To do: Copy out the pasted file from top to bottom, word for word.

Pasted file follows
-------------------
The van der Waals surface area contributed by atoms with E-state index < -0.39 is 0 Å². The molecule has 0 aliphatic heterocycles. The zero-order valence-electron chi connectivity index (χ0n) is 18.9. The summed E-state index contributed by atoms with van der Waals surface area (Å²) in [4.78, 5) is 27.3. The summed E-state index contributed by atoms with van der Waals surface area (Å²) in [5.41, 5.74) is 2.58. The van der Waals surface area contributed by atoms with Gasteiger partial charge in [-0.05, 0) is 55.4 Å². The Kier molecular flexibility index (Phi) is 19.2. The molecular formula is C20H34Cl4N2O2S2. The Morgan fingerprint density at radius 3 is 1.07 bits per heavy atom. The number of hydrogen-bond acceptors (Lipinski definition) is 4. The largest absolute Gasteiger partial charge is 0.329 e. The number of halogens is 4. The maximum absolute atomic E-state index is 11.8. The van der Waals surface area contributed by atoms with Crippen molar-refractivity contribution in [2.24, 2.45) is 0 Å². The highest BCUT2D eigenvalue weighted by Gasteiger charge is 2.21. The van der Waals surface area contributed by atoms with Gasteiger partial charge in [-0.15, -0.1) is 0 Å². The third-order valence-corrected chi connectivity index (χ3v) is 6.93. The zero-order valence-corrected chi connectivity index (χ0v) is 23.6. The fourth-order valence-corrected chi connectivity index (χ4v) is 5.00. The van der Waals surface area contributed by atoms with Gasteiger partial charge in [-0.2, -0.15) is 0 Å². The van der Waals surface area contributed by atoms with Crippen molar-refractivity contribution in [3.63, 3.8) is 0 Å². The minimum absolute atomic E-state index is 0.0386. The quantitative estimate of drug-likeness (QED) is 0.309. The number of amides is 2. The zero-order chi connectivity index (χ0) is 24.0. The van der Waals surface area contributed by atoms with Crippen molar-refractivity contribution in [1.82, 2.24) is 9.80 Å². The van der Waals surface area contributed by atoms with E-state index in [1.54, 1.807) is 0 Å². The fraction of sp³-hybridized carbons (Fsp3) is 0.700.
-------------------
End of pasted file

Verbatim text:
The van der Waals surface area contributed by atoms with E-state index < -0.39 is 0 Å². The molecule has 0 aliphatic heterocycles. The zero-order valence-electron chi connectivity index (χ0n) is 18.9. The summed E-state index contributed by atoms with van der Waals surface area (Å²) in [4.78, 5) is 27.3. The summed E-state index contributed by atoms with van der Waals surface area (Å²) in [5.41, 5.74) is 2.58. The van der Waals surface area contributed by atoms with Gasteiger partial charge in [-0.05, 0) is 55.4 Å². The Kier molecular flexibility index (Phi) is 19.2. The molecular formula is C20H34Cl4N2O2S2. The Morgan fingerprint density at radius 3 is 1.07 bits per heavy atom. The number of hydrogen-bond acceptors (Lipinski definition) is 4. The largest absolute Gasteiger partial charge is 0.329 e. The number of halogens is 4. The maximum absolute atomic E-state index is 11.8. The van der Waals surface area contributed by atoms with Crippen molar-refractivity contribution in [2.24, 2.45) is 0 Å². The highest BCUT2D eigenvalue weighted by Gasteiger charge is 2.21. The van der Waals surface area contributed by atoms with Gasteiger partial charge in [-0.15, -0.1) is 0 Å². The third-order valence-corrected chi connectivity index (χ3v) is 6.93. The zero-order valence-corrected chi connectivity index (χ0v) is 23.6. The fourth-order valence-corrected chi connectivity index (χ4v) is 5.00. The van der Waals surface area contributed by atoms with Gasteiger partial charge in [-0.2, -0.15) is 0 Å². The van der Waals surface area contributed by atoms with Crippen molar-refractivity contribution in [3.63, 3.8) is 0 Å². The minimum absolute atomic E-state index is 0.0386. The quantitative estimate of drug-likeness (QED) is 0.309. The number of amides is 2. The zero-order chi connectivity index (χ0) is 24.0. The van der Waals surface area contributed by atoms with Crippen molar-refractivity contribution in [1.82, 2.24) is 9.80 Å². The van der Waals surface area contributed by atoms with E-state index in [1.54, 1.807) is 0 Å². The fraction of sp³-hybridized carbons (Fsp3) is 0.700.